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Michigan leaders urge DeVos to rethink ‘cruel’ directive that students take state exams this school year

An empty classroom with chairs upside down on desks.
Michigan officials aren’t pleased with U.S. Education Secretary Betsy Devos’s statement that she won’t ease testing mandates for schools.
Kevin J. Beaty/Denverite

Cruel. That’s how Gov. Gretchen Whitmer described U.S. Education Secretary Betsy DeVos’s statement Thursday that she won’t waive federal student testing requirements this academic year.

Some state education leaders, including those in Michigan, had been pushing DeVos to put a halt to state exams for the 2020-21 school year, as she had done in the spring when the coronavirus pandemic forced the closure of school buildings and a shift to remote learning.

“This virus has had an unprecedented impact on our kids, and forcing them to take these assessments during a time when families everywhere are working around the clock to stay safe is cruel,” Whitmer said in a statement.

She and others spoke out in disappointment after DeVos sent a letter Thursday to state education leaders saying educators will need such data in order to meet the needs of students who have experienced learning loss because of the pandemic.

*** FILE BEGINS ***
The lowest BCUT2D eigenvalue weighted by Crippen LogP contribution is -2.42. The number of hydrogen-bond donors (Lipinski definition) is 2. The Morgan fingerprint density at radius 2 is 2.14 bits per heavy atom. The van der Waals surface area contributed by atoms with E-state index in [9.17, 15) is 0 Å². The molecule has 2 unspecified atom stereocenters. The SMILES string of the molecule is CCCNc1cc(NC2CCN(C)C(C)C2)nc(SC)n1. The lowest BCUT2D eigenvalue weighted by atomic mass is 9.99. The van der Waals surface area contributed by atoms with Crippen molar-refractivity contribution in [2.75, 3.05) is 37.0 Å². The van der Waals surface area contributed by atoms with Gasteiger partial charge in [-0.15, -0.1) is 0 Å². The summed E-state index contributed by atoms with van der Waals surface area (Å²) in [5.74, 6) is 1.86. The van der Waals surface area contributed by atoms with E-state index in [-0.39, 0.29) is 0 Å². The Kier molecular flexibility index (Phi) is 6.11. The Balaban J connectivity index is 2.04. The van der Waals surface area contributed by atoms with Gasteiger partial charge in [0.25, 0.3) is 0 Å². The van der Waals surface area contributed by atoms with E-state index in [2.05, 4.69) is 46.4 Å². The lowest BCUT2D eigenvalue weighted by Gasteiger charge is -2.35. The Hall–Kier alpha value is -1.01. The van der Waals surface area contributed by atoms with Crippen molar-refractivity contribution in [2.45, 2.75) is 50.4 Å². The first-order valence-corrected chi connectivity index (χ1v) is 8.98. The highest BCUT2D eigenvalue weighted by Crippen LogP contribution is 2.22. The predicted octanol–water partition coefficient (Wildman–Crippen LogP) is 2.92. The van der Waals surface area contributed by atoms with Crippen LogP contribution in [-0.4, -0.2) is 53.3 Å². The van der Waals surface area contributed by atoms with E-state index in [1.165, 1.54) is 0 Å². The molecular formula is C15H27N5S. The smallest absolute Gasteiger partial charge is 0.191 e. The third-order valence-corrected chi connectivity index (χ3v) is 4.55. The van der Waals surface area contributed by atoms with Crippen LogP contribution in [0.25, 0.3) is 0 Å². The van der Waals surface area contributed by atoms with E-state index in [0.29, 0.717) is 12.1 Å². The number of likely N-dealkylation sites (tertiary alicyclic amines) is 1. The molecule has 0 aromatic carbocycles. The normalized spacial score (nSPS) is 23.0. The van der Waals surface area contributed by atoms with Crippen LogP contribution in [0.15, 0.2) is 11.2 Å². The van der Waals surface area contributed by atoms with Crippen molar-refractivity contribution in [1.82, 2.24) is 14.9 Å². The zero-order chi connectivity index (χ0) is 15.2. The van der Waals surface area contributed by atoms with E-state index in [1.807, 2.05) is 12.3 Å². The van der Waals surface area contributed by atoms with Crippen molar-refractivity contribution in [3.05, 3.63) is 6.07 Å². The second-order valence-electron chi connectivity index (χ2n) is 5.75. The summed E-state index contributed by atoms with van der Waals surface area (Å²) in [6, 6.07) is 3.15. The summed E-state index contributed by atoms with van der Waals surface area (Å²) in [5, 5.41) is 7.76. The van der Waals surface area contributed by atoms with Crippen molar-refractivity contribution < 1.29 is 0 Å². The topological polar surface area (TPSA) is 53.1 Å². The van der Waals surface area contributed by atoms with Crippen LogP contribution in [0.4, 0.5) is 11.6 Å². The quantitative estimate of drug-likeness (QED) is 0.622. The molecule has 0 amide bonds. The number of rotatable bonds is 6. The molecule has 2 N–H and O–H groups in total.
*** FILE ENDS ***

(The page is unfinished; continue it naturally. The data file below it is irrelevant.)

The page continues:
As part of the federal education law, states are required to conduct annual testing for students and hold schools accountable for the results.

Statewide assessments, DeVos said, “are among the most reliable tools available to help us understand how children are performing in school. The data from assessments can help inform personalized support to children based on their individual needs and provide transparency about their progress.”

The letter came days before the official start of the school year in Michigan. Some schools have already begun the year, but Tuesday will be the first day for the Detroit Public Schools Community District and a few dozen other school districts and charters in the region. In Detroit, about 80% of the students will learn online, while a small number will learn inside school buildings. Statewide, about 86% of the school districts and charter schools are offering some form of in-person learning.

That argument didn’t sway some state leaders. “We agree with the need to know where children are academically in a pandemic, but strongly disagree with the need to use spring state summative assessments for this purpose,” Michigan Superintendent Michael Rice said in a statement.

Rice noted that a recently enacted state law that outlines requirements for reopening schools requires district-level testing in the fall and spring to measure student progress. But he said the state will reapply this winter for a waiver from statewide exams.

Whitmer, in her statement, urged Michigan native DeVos to “do the right thing.”

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